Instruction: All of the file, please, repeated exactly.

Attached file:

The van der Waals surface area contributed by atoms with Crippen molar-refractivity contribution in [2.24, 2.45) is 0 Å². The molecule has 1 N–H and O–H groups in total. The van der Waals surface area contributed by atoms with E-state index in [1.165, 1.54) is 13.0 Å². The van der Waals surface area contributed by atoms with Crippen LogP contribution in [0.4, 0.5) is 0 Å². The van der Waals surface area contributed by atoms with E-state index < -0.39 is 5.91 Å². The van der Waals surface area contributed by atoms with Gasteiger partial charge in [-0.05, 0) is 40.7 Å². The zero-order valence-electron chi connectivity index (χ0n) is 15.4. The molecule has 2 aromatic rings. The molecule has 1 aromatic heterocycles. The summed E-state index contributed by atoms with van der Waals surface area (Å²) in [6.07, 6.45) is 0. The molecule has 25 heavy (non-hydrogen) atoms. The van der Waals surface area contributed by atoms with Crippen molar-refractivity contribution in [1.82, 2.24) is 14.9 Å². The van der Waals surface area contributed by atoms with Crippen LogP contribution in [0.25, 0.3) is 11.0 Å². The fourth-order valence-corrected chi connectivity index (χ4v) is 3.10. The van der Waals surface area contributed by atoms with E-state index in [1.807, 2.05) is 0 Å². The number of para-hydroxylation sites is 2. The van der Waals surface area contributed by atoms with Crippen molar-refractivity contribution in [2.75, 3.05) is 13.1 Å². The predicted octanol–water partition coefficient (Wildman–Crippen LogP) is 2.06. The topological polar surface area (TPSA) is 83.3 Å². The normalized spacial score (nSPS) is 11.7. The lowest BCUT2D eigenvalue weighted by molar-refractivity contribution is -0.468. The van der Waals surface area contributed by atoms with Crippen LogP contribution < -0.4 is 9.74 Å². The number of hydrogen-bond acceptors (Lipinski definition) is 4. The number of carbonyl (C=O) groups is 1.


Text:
The van der Waals surface area contributed by atoms with Crippen molar-refractivity contribution in [2.24, 2.45) is 0 Å². The molecule has 1 N–H and O–H groups in total. The van der Waals surface area contributed by atoms with E-state index in [1.165, 1.54) is 13.0 Å². The van der Waals surface area contributed by atoms with Crippen LogP contribution in [0.4, 0.5) is 0 Å². The van der Waals surface area contributed by atoms with E-state index < -0.39 is 5.91 Å². The van der Waals surface area contributed by atoms with Gasteiger partial charge in [-0.05, 0) is 40.7 Å². The zero-order valence-electron chi connectivity index (χ0n) is 15.4. The molecule has 2 aromatic rings. The molecule has 1 aromatic heterocycles. The summed E-state index contributed by atoms with van der Waals surface area (Å²) in [6.07, 6.45) is 0. The molecule has 25 heavy (non-hydrogen) atoms. The van der Waals surface area contributed by atoms with Crippen molar-refractivity contribution in [1.82, 2.24) is 14.9 Å². The van der Waals surface area contributed by atoms with Crippen LogP contribution in [0.25, 0.3) is 11.0 Å². The fourth-order valence-corrected chi connectivity index (χ4v) is 3.10. The van der Waals surface area contributed by atoms with E-state index in [1.807, 2.05) is 0 Å². The number of para-hydroxylation sites is 2. The van der Waals surface area contributed by atoms with Crippen molar-refractivity contribution in [2.75, 3.05) is 13.1 Å². The predicted octanol–water partition coefficient (Wildman–Crippen LogP) is 2.06. The topological polar surface area (TPSA) is 83.3 Å². The normalized spacial score (nSPS) is 11.7. The lowest BCUT2D eigenvalue weighted by molar-refractivity contribution is -0.468. The van der Waals surface area contributed by atoms with Crippen LogP contribution < -0.4 is 9.74 Å². The number of hydrogen-bond acceptors (Lipinski definition) is 4. The number of carbonyl (C=O) groups is 1.